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Editor's Note: This is the fourth and final piece in a weekly series of Advent Meditations on "waiting" by blogger David Henson. Read his first meditation here, the second here, and the third here. 

Fourth Sunday of Advent
Luke 2:39, 56

In those days, Mary set out and went with haste to a Judean town in the hill country and greeted Elizabeth . . . and Mary remained with her for about three months and returned to her home."

candles"The Lord is with you," the angel says when he appears to Mary.

Every Sunday, Christians around the world echo this salutation at the opening of the liturgy when a priest opens worship with the words, "The Lord be with you." The congregation replies automatically with the words, "And also with you." There is a comfort in its rhythm and familiarity, so much so that many liturgical Christians open prayers over meals with this call-and-response, believing it to be a grace.

In reality, though, it is almost more of a curse.

When the angel offers Mary this greeting, she is anything but pleased or comforted. Instead, she is profoundly disturbed and confused. This announcement might be good news, eventually, for someone, but in the terrifying immediacy of the moment, the idea of the Lord-with-us, of Immanuel, was anything but. The details of the angel's message do not make things much better for Mary. She has been chosen, she learns, to carry God's child, to have her genetic code spliced with the Almighty's, to have her body and blood feed the fetus of God.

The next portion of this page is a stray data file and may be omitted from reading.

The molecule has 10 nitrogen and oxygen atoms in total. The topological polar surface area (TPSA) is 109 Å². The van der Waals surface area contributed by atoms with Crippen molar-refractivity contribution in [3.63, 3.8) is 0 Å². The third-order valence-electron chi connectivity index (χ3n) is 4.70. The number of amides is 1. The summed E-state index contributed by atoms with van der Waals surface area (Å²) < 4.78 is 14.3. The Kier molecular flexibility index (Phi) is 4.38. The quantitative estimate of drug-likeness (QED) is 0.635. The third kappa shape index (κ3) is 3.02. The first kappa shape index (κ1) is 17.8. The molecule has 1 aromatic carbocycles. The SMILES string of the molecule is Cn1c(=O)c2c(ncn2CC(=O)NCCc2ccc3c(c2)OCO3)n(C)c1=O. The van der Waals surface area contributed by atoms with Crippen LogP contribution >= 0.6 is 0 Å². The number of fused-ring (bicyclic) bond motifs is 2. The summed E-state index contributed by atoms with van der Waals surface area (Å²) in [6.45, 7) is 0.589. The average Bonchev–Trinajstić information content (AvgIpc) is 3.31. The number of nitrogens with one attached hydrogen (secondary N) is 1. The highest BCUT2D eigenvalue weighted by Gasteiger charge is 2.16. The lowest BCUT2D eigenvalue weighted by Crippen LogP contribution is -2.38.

It is quite possibly the worst news the angel could have given an unmarried woman, that she would become pregnant with a child that did not belong to her fiancé Joseph. If she were to quickly add up her circumstances, she would see nothing but subtraction: the loss of a promised marriage to a craftsman and the inevitable loss of her reputation. If word got out—and in a small town like this, word always gets out—she might very well be known forever as a whore. No one would believe the truth of things, that she was God's harlot, made so in order to save humanity and bring in the shalom society of God.

Not only that, but the Annunciation marks a break with her cultural history. Throughout the Jewish tradition, miraculous births were typically given to the barren not the virginal. Her pregnancy bore more similarities to the Greco-Roman myths that gave rise to the divinity of caesars. Further, if the circumstances of her coming child were made known, it would be seen as a fundamental affront to the Roman Empire and her unborn baby, a subversive rival king from a lesser, contentious people.